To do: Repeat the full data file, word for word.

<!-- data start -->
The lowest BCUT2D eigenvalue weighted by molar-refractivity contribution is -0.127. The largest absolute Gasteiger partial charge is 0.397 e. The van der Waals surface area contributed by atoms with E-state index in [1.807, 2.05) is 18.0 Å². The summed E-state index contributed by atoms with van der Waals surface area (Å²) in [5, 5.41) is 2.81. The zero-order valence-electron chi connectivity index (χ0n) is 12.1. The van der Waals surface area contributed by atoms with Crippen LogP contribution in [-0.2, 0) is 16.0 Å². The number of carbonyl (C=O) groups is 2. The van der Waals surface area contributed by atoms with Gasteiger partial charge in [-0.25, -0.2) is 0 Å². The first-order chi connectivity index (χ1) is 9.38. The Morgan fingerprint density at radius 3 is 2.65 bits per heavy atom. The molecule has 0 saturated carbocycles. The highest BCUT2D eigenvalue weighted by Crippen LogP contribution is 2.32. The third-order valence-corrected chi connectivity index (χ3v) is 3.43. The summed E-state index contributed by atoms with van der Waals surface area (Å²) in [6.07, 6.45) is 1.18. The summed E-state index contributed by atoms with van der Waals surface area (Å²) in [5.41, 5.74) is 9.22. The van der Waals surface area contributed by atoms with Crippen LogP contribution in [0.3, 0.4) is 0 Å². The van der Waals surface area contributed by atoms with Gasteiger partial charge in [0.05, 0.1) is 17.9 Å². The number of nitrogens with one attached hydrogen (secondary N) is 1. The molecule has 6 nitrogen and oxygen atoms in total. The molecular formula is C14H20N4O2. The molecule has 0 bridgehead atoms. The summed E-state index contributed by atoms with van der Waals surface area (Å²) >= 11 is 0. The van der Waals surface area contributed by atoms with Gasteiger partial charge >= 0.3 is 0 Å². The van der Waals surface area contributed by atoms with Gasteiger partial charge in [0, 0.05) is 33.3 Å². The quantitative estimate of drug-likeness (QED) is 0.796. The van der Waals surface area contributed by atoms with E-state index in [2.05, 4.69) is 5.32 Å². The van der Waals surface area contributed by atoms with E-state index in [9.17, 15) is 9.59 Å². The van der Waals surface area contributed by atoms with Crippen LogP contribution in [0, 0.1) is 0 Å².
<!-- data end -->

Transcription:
The lowest BCUT2D eigenvalue weighted by molar-refractivity contribution is -0.127. The largest absolute Gasteiger partial charge is 0.397 e. The van der Waals surface area contributed by atoms with E-state index in [1.807, 2.05) is 18.0 Å². The summed E-state index contributed by atoms with van der Waals surface area (Å²) in [5, 5.41) is 2.81. The zero-order valence-electron chi connectivity index (χ0n) is 12.1. The van der Waals surface area contributed by atoms with Crippen LogP contribution in [-0.2, 0) is 16.0 Å². The number of carbonyl (C=O) groups is 2. The van der Waals surface area contributed by atoms with Gasteiger partial charge in [-0.25, -0.2) is 0 Å². The first-order chi connectivity index (χ1) is 9.38. The Morgan fingerprint density at radius 3 is 2.65 bits per heavy atom. The molecule has 0 saturated carbocycles. The highest BCUT2D eigenvalue weighted by Crippen LogP contribution is 2.32. The third-order valence-corrected chi connectivity index (χ3v) is 3.43. The summed E-state index contributed by atoms with van der Waals surface area (Å²) in [6.07, 6.45) is 1.18. The summed E-state index contributed by atoms with van der Waals surface area (Å²) in [5.41, 5.74) is 9.22. The van der Waals surface area contributed by atoms with Crippen LogP contribution in [0.3, 0.4) is 0 Å². The van der Waals surface area contributed by atoms with Gasteiger partial charge in [0.05, 0.1) is 17.9 Å². The number of nitrogens with one attached hydrogen (secondary N) is 1. The molecule has 6 nitrogen and oxygen atoms in total. The molecular formula is C14H20N4O2. The molecule has 0 bridgehead atoms. The summed E-state index contributed by atoms with van der Waals surface area (Å²) >= 11 is 0. The van der Waals surface area contributed by atoms with Gasteiger partial charge >= 0.3 is 0 Å². The van der Waals surface area contributed by atoms with Gasteiger partial charge in [0, 0.05) is 33.3 Å². The quantitative estimate of drug-likeness (QED) is 0.796. The van der Waals surface area contributed by atoms with E-state index in [2.05, 4.69) is 5.32 Å². The van der Waals surface area contributed by atoms with E-state index in [9.17, 15) is 9.59 Å². The van der Waals surface area contributed by atoms with Crippen LogP contribution in [0, 0.1) is 0 Å².